Wed, 19 Feb 2020

HATTIESBURG, MS / ACCESSWIRE / January 23, 2020 / The Science Center for Marine Fisheries (SCeMFiS) has approved over $191,000 in funding for new research projects in 2020. SCeMFiS researchers from across the country will kick off the decade tackling some of the most pressing issues affecting our oceans, including the effects of climate change, marine mammal interactions, and bycatch.

SCeMFiS, part of the National Science Foundation's Industry-University Cooperative Research Centers (IUCRC) program, brings together scientific institutions and their partners in the fishing industry to address urgent needs in finfish and shellfish science. All funding and research priorities are determined on a collaborative basis between SCeMFiS scientists and participating industry members.

The following 2020 research projects were approved at the Center's 2019 fall meeting.

  • Evaluation of the degree of co-occurrence of surfclams and ocean quahogs at fishable concentrations - Climate change is beginning to affect how fisheries are managed, and regulators will increasingly need to modify existing rules in order to adapt to it. In the case of surfclams, climate change is pushing them out of their traditional habitats, where they are beginning to overlap with ocean quahogs. Since neither species can be harvested together, this overlap has the potential to negatively impact both fisheries. The study, led by Drs. Eric Powell (University of Southern Mississippi) and Roger Mann (Virginia Institute of Marine Science), will examine the extent to which surfclam and quahog habitats currently overlap, and the extent to which this overlap is relevant for management. ($85,899 in funding)
  • Evaluation of gray seal-fishery interactions in US waters of the western North Atlantic - Limiting bycatch and interactions with marine mammals is critical to many fisheries in the northeastern U.S. The study, led by Dr. Doug DeMaster (Marine Analytical Consultants), will develop a new, cross-jurisdictional seal population dynamics model to help the National Marine Fisheries Service determine the extent of gray seal fishery interactions, as well as recommending other research priorities for gray seal management. ($57,420 in funding)
  • Mid-Atlantic discard analysis - Bycatch remains a persistent issue in several Mid-Atlantic fisheries, and understanding the factors that may contribute to bycatch is a top priority for both fishermen and regulators. The study, from Dr. Robert Leaf (University of Southern Mississippi), will examine four fisheries-scup, Loligo squid, black sea bass, and fluke-and determine which factors may correlate to higher rates. ($43,439 in funding)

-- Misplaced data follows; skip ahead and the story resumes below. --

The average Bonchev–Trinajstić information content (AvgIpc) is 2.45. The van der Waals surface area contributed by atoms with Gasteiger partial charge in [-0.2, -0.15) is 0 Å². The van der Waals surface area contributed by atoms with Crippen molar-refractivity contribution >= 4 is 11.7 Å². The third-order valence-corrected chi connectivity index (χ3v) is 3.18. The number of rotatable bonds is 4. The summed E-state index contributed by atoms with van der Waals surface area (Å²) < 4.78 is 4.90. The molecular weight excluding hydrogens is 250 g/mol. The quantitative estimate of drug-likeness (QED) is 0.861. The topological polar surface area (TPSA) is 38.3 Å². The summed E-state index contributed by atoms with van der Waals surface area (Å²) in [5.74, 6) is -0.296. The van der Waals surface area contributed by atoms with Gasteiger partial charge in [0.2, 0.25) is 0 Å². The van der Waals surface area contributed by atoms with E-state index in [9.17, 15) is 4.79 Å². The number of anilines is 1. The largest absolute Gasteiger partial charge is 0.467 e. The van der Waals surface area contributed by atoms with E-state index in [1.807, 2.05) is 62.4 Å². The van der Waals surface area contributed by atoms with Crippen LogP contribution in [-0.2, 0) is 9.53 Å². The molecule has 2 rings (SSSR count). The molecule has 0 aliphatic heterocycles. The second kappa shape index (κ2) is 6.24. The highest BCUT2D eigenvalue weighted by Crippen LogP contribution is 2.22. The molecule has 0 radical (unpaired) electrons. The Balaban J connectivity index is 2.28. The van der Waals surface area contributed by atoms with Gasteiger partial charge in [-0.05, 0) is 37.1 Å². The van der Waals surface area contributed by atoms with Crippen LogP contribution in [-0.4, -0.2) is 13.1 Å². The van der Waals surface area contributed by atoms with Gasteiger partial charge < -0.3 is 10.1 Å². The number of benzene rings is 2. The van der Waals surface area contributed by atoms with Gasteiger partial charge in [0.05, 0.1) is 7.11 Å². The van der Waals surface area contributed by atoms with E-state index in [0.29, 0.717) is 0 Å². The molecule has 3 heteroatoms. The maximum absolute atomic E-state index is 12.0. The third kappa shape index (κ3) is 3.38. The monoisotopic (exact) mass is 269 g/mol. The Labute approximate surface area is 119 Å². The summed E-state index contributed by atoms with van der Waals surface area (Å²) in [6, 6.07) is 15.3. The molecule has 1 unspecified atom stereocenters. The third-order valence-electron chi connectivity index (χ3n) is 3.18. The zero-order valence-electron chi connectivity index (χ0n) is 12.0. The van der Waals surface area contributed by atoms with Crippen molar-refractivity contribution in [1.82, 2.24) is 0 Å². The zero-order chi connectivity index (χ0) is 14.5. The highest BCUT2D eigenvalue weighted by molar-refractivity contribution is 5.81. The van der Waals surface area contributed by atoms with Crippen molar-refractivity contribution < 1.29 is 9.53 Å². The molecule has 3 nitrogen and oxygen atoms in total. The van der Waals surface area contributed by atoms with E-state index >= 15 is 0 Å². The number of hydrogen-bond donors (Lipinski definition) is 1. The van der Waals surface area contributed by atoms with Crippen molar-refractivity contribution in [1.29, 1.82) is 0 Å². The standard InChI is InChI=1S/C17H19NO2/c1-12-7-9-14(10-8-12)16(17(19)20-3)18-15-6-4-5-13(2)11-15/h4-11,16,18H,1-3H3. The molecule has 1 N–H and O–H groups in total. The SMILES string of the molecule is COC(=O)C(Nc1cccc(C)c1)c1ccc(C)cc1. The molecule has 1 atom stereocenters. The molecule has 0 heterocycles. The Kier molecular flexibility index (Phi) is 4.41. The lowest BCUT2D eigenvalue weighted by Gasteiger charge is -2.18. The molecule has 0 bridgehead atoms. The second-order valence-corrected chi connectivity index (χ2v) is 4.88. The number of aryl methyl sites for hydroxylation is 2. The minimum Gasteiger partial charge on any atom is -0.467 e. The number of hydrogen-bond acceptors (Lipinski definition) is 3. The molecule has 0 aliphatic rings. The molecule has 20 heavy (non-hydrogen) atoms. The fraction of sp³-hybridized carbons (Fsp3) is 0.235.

• Atlantic Menhaden stock assessment review - By weight, Atlantic menhaden is one of the largest fisheries on the East Coast, supporting both a large bait and marine ingredients industry. The study, from Dr. Steve Cadrin (University of Massachusetts Dartmouth) will undertake a review of the menhaden assessment by the Atlantic States Marine Fisheries Commission, providing a non-technical summary for stakeholders in the menhaden fishery to support science-based management of the fishery. ($4,400 in funding)

About SCeMFiS

SCeMFiS utilizes academic and fisheries resources to address urgent scientific problems limiting sustainable fisheries. SCeMFiS develops methods, analytical and survey tools, datasets, and analytical approaches to improve sustainability of fisheries and reduce uncertainty in biomass estimates. SCeMFiS university partners, University of Southern Mississippi (lead institution), and Virginia Institute of Marine Science, College of William and Mary, are the academic sites. Collaborating scientists who provide specific expertise in finfish, shellfish, and marine mammal research, come from a wide range of academic institutions including Old Dominion University, Rutgers University, University of Massachusetts-Dartmouth, University of Maryland, and University of Rhode Island.

The need for the diverse services that SCeMFiS can provide to industry continues to grow, which has prompted a steady increase in the number of fishing industry partners. These services include immediate access to science expertise for stock assessment issues, rapid response to research priorities, and representation on stock assessment working groups. Targeted research leads to improvements in data collection, survey design, analytical tools, assessment models, and other needs to reduce uncertainty in stock status and improve reference point goals.

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SOURCE: Science Center for Marine Fisheries



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